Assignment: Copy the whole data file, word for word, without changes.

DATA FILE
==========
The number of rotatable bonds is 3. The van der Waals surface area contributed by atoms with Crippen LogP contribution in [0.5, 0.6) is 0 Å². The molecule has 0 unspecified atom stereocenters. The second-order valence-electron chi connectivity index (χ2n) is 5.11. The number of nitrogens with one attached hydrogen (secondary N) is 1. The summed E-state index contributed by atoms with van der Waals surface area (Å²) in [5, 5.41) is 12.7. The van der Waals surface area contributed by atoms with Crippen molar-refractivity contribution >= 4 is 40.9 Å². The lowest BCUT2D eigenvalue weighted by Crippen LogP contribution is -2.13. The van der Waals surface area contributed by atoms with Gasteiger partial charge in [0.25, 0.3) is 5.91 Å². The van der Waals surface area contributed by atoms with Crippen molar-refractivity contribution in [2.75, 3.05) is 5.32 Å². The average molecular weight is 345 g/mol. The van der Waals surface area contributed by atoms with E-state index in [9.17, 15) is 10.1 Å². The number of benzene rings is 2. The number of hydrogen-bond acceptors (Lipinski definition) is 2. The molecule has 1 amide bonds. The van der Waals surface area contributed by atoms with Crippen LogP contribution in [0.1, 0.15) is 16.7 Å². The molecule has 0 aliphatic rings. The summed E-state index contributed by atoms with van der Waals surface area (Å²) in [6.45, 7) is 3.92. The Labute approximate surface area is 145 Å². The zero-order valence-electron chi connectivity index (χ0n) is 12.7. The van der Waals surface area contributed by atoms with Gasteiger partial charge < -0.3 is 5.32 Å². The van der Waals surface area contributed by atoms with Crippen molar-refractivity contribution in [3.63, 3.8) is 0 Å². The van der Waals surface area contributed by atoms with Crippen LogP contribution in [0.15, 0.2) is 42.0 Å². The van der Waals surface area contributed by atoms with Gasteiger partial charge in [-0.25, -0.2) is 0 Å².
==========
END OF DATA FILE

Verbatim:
The number of rotatable bonds is 3. The van der Waals surface area contributed by atoms with Crippen LogP contribution in [0.5, 0.6) is 0 Å². The molecule has 0 unspecified atom stereocenters. The second-order valence-electron chi connectivity index (χ2n) is 5.11. The number of nitrogens with one attached hydrogen (secondary N) is 1. The summed E-state index contributed by atoms with van der Waals surface area (Å²) in [5, 5.41) is 12.7. The van der Waals surface area contributed by atoms with Crippen molar-refractivity contribution >= 4 is 40.9 Å². The lowest BCUT2D eigenvalue weighted by Crippen LogP contribution is -2.13. The van der Waals surface area contributed by atoms with Gasteiger partial charge in [0.25, 0.3) is 5.91 Å². The van der Waals surface area contributed by atoms with Crippen molar-refractivity contribution in [2.75, 3.05) is 5.32 Å². The average molecular weight is 345 g/mol. The van der Waals surface area contributed by atoms with E-state index in [9.17, 15) is 10.1 Å². The number of benzene rings is 2. The number of hydrogen-bond acceptors (Lipinski definition) is 2. The molecule has 1 amide bonds. The van der Waals surface area contributed by atoms with Crippen LogP contribution in [0.1, 0.15) is 16.7 Å². The molecule has 0 aliphatic rings. The summed E-state index contributed by atoms with van der Waals surface area (Å²) in [6.45, 7) is 3.92. The Labute approximate surface area is 145 Å². The zero-order valence-electron chi connectivity index (χ0n) is 12.7. The van der Waals surface area contributed by atoms with Gasteiger partial charge < -0.3 is 5.32 Å². The van der Waals surface area contributed by atoms with Crippen molar-refractivity contribution in [3.63, 3.8) is 0 Å². The van der Waals surface area contributed by atoms with Crippen LogP contribution in [0.15, 0.2) is 42.0 Å². The van der Waals surface area contributed by atoms with Gasteiger partial charge in [-0.25, -0.2) is 0 Å².